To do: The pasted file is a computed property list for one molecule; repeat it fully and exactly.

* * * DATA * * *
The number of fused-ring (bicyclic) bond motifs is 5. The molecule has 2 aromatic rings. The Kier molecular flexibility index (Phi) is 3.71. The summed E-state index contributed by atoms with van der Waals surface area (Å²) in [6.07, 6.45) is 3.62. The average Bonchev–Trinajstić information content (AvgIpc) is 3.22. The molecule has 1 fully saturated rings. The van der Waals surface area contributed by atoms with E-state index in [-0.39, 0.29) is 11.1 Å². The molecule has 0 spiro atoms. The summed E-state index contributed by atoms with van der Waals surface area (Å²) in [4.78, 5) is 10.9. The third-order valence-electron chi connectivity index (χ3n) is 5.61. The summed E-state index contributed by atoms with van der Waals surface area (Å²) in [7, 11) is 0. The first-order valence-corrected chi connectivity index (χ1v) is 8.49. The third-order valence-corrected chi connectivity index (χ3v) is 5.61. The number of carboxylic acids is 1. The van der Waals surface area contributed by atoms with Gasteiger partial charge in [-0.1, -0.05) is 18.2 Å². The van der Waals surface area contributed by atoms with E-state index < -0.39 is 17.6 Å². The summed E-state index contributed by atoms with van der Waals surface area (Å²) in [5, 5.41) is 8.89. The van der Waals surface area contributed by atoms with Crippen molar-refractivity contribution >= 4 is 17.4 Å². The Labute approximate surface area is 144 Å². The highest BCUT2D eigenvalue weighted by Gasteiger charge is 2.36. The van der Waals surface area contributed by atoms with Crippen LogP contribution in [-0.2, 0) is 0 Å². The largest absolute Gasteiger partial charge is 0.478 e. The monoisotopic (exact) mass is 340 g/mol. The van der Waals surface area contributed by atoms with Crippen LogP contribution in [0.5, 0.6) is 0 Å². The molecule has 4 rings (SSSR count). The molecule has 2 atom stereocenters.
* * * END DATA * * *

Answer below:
The number of fused-ring (bicyclic) bond motifs is 5. The molecule has 2 aromatic rings. The Kier molecular flexibility index (Phi) is 3.71. The summed E-state index contributed by atoms with van der Waals surface area (Å²) in [6.07, 6.45) is 3.62. The average Bonchev–Trinajstić information content (AvgIpc) is 3.22. The molecule has 1 fully saturated rings. The van der Waals surface area contributed by atoms with E-state index in [-0.39, 0.29) is 11.1 Å². The molecule has 0 spiro atoms. The summed E-state index contributed by atoms with van der Waals surface area (Å²) in [4.78, 5) is 10.9. The third-order valence-electron chi connectivity index (χ3n) is 5.61. The summed E-state index contributed by atoms with van der Waals surface area (Å²) in [7, 11) is 0. The first-order valence-corrected chi connectivity index (χ1v) is 8.49. The third-order valence-corrected chi connectivity index (χ3v) is 5.61. The number of carboxylic acids is 1. The van der Waals surface area contributed by atoms with Gasteiger partial charge in [-0.1, -0.05) is 18.2 Å². The van der Waals surface area contributed by atoms with E-state index < -0.39 is 17.6 Å². The summed E-state index contributed by atoms with van der Waals surface area (Å²) in [5, 5.41) is 8.89. The van der Waals surface area contributed by atoms with Crippen molar-refractivity contribution >= 4 is 17.4 Å². The Labute approximate surface area is 144 Å². The highest BCUT2D eigenvalue weighted by Gasteiger charge is 2.36. The van der Waals surface area contributed by atoms with Crippen LogP contribution in [-0.2, 0) is 0 Å². The largest absolute Gasteiger partial charge is 0.478 e. The monoisotopic (exact) mass is 340 g/mol. The van der Waals surface area contributed by atoms with Crippen LogP contribution in [0.5, 0.6) is 0 Å². The molecule has 4 rings (SSSR count). The molecule has 2 atom stereocenters.